Ben Ross: No need to fear – Captain Allright is here
Something to Declare
Ben Ross is Head of Travel at The Independent. He has worked for the paper for over a decade, and began reporting on travel in 2001. Before joining the travel desk full time, he ran The Independent's special projects department. He started his journalistic career at the BBC working for its commercial arm, BBC Worldwide.
Sunday 03 March 2013
Human beings think there's something peculiar about flying. It just doesn't come naturally. Douglas Adams, the author of The Hitch-Hiker's Guide to the Galaxy, once wrote: "There is an art, or, rather, a knack to flying. The knack lies in learning how to throw yourself at the ground and miss." Birds do it, bees do it, and – despite being wingless – even educated fleas can launch themselves from dog to dog. But we humans don't do airborne. Our monkey brains and bodies just haven't got that knack.
Of course, the invention of the aeroplane solved the whole throwing-yourself-at-the-ground-and-missing thing. We let engineering take the strain, with the Jet Age opening up vast horizons of travel possibilities. But you still have to convince yourself that getting into a metal tube and going up, up and away will actually work. And for some people, that just isn't possible.
According to Flying with Confidence, a new book published this week, roughly one in three of us have a fear of flying, with symptoms ranging from "mild discomfort" to "severe terror". It's apparently attributable to two things: "a lack of knowledge about how an aeroplane actually operates" and "irrational fears that cannot be explained".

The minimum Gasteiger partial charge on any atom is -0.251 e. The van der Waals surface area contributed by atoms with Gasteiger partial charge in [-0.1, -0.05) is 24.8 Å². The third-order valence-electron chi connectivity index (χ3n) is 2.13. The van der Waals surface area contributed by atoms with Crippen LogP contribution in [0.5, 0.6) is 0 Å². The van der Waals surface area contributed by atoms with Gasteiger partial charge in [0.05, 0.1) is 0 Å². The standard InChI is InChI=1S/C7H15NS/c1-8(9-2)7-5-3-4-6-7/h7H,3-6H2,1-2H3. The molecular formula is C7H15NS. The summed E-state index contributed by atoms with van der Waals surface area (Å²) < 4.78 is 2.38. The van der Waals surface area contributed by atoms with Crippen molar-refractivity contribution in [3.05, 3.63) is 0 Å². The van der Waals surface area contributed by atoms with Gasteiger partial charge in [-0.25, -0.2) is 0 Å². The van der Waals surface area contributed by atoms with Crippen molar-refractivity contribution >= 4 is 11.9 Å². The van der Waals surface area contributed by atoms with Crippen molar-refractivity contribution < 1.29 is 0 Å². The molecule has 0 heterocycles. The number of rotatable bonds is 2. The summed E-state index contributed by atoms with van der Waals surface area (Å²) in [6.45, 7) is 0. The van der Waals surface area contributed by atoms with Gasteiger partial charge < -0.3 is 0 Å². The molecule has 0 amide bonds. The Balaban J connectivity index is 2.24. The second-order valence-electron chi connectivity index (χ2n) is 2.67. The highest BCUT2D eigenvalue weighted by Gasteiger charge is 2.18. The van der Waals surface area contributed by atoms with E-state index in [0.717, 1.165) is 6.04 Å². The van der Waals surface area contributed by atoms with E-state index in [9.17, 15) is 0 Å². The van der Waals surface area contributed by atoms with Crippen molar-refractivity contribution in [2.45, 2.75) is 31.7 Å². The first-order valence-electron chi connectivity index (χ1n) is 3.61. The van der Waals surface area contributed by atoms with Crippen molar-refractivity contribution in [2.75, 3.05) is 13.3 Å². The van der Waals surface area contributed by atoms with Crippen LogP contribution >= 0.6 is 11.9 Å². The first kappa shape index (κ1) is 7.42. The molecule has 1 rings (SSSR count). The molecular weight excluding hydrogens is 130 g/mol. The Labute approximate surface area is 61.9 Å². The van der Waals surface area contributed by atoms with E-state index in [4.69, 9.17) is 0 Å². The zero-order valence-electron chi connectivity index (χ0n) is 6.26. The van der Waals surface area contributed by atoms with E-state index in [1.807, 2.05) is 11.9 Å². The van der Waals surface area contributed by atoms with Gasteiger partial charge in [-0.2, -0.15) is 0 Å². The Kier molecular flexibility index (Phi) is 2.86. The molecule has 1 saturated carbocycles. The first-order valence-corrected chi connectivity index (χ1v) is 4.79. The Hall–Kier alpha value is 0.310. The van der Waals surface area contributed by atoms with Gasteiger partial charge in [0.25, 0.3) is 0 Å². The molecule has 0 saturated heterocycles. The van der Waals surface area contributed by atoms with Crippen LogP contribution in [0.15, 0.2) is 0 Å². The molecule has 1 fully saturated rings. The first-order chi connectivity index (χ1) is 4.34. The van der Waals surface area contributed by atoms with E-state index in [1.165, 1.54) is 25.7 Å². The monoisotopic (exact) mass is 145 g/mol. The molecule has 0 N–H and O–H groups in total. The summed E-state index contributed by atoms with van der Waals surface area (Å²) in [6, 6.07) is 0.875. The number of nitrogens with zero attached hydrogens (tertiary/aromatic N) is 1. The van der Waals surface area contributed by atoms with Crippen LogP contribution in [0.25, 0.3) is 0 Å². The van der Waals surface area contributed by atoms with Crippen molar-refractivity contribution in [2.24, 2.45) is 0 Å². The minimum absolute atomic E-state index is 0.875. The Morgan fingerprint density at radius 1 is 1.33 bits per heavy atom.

Aside from possessing the most reassuring surname in travel, Captain Steve Allright is one of the book's co-authors. He's piloted Boeing 747s for British Airways since 1990 and is involved with the airline's long-running courses for nervous flyers. If anyone can dispel that "lack of knowledge", it's probably him. "People are only frightened of what they don't understand," he told me. "So if you can create some knowledge it becomes more logical. Even down to the first ding-dong on the intercom. To somebody that's already anxious about flying, it spells imminent disaster, whereas in fact it's Jane calling Mary to the front because they've run out of orange juice."
But what about those "irrational fears that cannot be explained"? That's where the co-author of Flying with Confidence, psychologist Patricia Furness-Smith, comes in. There's plenty of helpful information from her about managing anxiety, including the following very sensible exhortation: "Don't suffer from role confusion. Let the pilots operate the aircraft and you operate your lungs."
I'm not sure whether the book's revelation that "every new aircraft type is tested by firing an already dead bird about the size of a chicken into a running engine" is something I need to know. Nevertheless, there is something fundamental at stake here: human happiness.
Air travel has become such a part of modern life that a fear of flying can be truly debilitating. According to Furness-Smith, overcoming such fears can breed contentment elsewhere: "I frequently hear from past clients that their lives have made a turn for the better in other areas such as relationships or job prospects."
And remember: if Captain Allright says it's all right, it's all right, right?
'Flying with Confidence' by Patricia Furness-Smith and Captain Steve Allright is published on Thursday by Vermillion (£10.99). See our film at bit.ly/happyfly
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